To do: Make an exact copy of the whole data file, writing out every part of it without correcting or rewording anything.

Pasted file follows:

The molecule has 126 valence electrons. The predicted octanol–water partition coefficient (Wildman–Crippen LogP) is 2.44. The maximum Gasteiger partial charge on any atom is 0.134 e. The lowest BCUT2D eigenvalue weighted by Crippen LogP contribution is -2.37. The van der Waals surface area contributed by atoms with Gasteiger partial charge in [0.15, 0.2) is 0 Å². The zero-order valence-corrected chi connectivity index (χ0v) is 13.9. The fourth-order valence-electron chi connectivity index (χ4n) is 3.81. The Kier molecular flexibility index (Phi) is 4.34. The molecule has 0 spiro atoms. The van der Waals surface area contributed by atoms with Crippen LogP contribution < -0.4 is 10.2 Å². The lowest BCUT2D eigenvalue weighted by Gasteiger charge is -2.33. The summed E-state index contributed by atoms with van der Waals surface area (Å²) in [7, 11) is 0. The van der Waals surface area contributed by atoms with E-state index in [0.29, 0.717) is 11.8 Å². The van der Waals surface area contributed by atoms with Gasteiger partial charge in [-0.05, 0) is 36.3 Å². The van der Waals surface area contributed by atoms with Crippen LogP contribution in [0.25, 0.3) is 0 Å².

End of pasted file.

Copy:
The molecule has 126 valence electrons. The predicted octanol–water partition coefficient (Wildman–Crippen LogP) is 2.44. The maximum Gasteiger partial charge on any atom is 0.134 e. The lowest BCUT2D eigenvalue weighted by Crippen LogP contribution is -2.37. The van der Waals surface area contributed by atoms with Gasteiger partial charge in [0.15, 0.2) is 0 Å². The zero-order valence-corrected chi connectivity index (χ0v) is 13.9. The fourth-order valence-electron chi connectivity index (χ4n) is 3.81. The Kier molecular flexibility index (Phi) is 4.34. The molecule has 0 spiro atoms. The van der Waals surface area contributed by atoms with Crippen LogP contribution < -0.4 is 10.2 Å². The lowest BCUT2D eigenvalue weighted by Gasteiger charge is -2.33. The summed E-state index contributed by atoms with van der Waals surface area (Å²) in [7, 11) is 0. The van der Waals surface area contributed by atoms with E-state index in [0.29, 0.717) is 11.8 Å². The van der Waals surface area contributed by atoms with Gasteiger partial charge in [-0.05, 0) is 36.3 Å². The van der Waals surface area contributed by atoms with Crippen LogP contribution in [0.25, 0.3) is 0 Å².